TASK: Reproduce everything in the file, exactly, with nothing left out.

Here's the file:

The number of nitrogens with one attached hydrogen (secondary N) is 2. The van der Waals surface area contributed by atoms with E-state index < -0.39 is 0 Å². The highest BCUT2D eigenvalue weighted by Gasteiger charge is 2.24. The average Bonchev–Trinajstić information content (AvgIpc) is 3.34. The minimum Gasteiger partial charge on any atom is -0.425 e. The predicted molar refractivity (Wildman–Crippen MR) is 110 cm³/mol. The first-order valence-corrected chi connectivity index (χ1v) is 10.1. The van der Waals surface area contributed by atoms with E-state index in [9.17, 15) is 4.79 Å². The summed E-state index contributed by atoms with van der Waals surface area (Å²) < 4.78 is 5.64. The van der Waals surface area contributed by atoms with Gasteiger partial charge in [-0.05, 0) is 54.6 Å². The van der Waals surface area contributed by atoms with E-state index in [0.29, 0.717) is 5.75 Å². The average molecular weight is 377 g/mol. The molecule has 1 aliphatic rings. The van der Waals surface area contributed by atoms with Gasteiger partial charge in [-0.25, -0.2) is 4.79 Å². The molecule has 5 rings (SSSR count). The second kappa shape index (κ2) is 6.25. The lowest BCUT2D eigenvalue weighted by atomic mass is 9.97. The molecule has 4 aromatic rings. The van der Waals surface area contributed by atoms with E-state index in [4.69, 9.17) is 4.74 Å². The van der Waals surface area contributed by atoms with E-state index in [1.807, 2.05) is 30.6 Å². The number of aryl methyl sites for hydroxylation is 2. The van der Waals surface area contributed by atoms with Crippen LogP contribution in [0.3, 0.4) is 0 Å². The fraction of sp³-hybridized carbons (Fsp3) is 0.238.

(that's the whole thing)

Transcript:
The number of nitrogens with one attached hydrogen (secondary N) is 2. The van der Waals surface area contributed by atoms with E-state index < -0.39 is 0 Å². The highest BCUT2D eigenvalue weighted by Gasteiger charge is 2.24. The average Bonchev–Trinajstić information content (AvgIpc) is 3.34. The minimum Gasteiger partial charge on any atom is -0.425 e. The predicted molar refractivity (Wildman–Crippen MR) is 110 cm³/mol. The first-order valence-corrected chi connectivity index (χ1v) is 10.1. The van der Waals surface area contributed by atoms with E-state index in [9.17, 15) is 4.79 Å². The summed E-state index contributed by atoms with van der Waals surface area (Å²) < 4.78 is 5.64. The van der Waals surface area contributed by atoms with Gasteiger partial charge in [-0.05, 0) is 54.6 Å². The van der Waals surface area contributed by atoms with E-state index in [0.29, 0.717) is 5.75 Å². The average molecular weight is 377 g/mol. The molecule has 1 aliphatic rings. The van der Waals surface area contributed by atoms with Gasteiger partial charge in [-0.25, -0.2) is 4.79 Å². The molecule has 5 rings (SSSR count). The second kappa shape index (κ2) is 6.25. The lowest BCUT2D eigenvalue weighted by atomic mass is 9.97. The molecule has 4 aromatic rings. The van der Waals surface area contributed by atoms with E-state index in [4.69, 9.17) is 4.74 Å². The van der Waals surface area contributed by atoms with E-state index in [1.807, 2.05) is 30.6 Å². The number of aryl methyl sites for hydroxylation is 2. The van der Waals surface area contributed by atoms with Crippen LogP contribution in [0.3, 0.4) is 0 Å². The fraction of sp³-hybridized carbons (Fsp3) is 0.238.